Medicines waste: We should focus on prevention rather than cure

By Neal Patel, Royal Pharmaceutical Society, Head of Corporate Communications

Throwing away medicines rather than using them as intended is a huge problem.

At time when the NHS is having to find £20 billion pounds worth of savings it’s absolutely right that we should all focus on areas on efficiency which feel like (financial) gain with very little, (service loss) pain.

The York Health Economics Consortium, and The School of Pharmacy, University of London, founds that in England in 2009 NHS primary and community care prescription medicines waste cost £300 million.

That is a lot of hip operations. Read more Medicines waste: We should focus on prevention rather than cure

Are parents inadvertently harming their children with paracetamol?

By Steve Tomlin, Consultant Pharmacist, paediatrics

Paracetamol is the most commonly used drug to treat children, often without the help of a healthcare professional.  There are currently 95 products available on the market. With this wide spread availability of paracetamol products, it is feasible that parents and careers could inadvertently administer more than the recommended daily dose of paracetamol to their child. A new YouGov survey recently commissioned by the Royal Pharmaceutical Society shows that only a quarter of parents know which children medicines, out of those most commonly used, contain paracetamol. This means that they may unintentionally be giving their child simultaneous doses of paracetamol. The risk of accidental overdose is even higher in a busy world where a child is commonly looked after by more than one person and in different settings and carers may be unaware that a dose has already been given.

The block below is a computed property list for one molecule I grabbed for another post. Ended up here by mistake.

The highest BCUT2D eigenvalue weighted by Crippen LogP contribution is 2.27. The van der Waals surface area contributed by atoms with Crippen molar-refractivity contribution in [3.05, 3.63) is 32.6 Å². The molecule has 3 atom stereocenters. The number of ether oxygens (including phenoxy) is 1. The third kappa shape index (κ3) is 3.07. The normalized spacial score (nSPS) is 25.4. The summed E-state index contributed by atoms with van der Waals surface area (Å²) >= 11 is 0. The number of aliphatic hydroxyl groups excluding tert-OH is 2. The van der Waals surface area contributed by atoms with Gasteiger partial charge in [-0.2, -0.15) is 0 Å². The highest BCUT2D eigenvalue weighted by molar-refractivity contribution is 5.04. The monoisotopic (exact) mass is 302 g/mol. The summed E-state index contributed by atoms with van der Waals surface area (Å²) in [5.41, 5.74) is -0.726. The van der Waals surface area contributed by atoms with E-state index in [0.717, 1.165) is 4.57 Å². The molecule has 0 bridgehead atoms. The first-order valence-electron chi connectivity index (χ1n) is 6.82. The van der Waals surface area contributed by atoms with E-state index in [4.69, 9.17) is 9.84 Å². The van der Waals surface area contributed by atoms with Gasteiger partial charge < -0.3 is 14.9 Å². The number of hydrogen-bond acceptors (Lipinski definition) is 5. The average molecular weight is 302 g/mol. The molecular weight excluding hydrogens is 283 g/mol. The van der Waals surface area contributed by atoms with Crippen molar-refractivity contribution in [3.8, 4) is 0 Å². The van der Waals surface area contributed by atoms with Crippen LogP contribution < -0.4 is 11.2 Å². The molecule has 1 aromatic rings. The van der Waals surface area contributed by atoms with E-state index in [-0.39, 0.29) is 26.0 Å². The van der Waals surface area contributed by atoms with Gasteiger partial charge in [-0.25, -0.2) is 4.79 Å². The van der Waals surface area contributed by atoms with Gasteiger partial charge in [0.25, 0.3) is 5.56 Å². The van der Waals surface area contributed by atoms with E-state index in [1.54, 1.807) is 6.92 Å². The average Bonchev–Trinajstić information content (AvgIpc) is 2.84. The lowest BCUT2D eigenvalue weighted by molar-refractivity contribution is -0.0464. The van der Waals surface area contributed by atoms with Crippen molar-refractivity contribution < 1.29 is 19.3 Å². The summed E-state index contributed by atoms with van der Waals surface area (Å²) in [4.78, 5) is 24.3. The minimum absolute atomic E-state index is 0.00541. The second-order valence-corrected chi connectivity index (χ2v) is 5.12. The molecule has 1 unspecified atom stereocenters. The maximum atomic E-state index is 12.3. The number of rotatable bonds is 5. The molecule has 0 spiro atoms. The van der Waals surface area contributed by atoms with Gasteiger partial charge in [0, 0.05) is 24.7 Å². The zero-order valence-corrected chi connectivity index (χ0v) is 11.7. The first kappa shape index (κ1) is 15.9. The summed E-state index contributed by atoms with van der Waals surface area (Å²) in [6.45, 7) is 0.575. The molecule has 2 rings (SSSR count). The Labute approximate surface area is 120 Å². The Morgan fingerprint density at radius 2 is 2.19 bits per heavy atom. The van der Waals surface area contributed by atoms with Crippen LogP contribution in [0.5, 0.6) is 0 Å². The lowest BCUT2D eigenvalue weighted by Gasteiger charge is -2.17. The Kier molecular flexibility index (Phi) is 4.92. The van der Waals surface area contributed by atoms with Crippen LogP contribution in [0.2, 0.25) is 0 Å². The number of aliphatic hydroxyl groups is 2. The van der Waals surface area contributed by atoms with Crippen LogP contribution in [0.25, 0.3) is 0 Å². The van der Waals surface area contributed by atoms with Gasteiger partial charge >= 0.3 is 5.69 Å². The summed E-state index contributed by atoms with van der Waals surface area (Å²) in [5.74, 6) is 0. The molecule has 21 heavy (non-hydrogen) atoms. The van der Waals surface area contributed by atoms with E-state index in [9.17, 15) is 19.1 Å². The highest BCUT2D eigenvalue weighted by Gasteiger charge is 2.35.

Whilst taking paracetamol at the recommended dose and frequency is safe, evidence shows that only small increases of just an extra dose a day over the course of three days can potentially cause liver damage. Read more Are parents inadvertently harming their children with paracetamol?

Ovarian cancer – Are you aware of the symptoms

by Justine Fox, Volunteer at Ovacome, National Ovarian Cancer Charity

I was diagnosed with Stage 3(c) ovarian cancer (stage 4 is most advanced) in October 2006, aged 35. I had surgery and chemotherapy and am very fortunate to have been in remission since May 2007. My symptoms actually began 5 years prior to my diagnosis.

In 2001 I noticed abdominal bloating and a change in bowel habit (I was rarely ‘normal’). I thought this was due to diet and so began to cut certain foods out; unfortunately nothing changed.
In 2003 I developed pain and tenderness on the right side of my lower abdomen. My GP did a stool test and I was diagnosed with Irritable Bowel Syndrome (IBS). My GP felt this tied in with the bloating and bowel problems.
For 3 more years the bloating and discomfort increased. I regularly visited my GP receiving numerous prescriptions for anti-spasmodic medication without tests.
Further symptoms developed in July 2006. I couldn’t eat more than a few mouthfuls of food before feeling full. I began losing weight generally whilst my abdomen began to swell. I was initially excited about this as I thought I was pregnant – sadly there was no baby (I had 9l of fluid in my abdomen!). Read more Ovarian cancer – Are you aware of the symptoms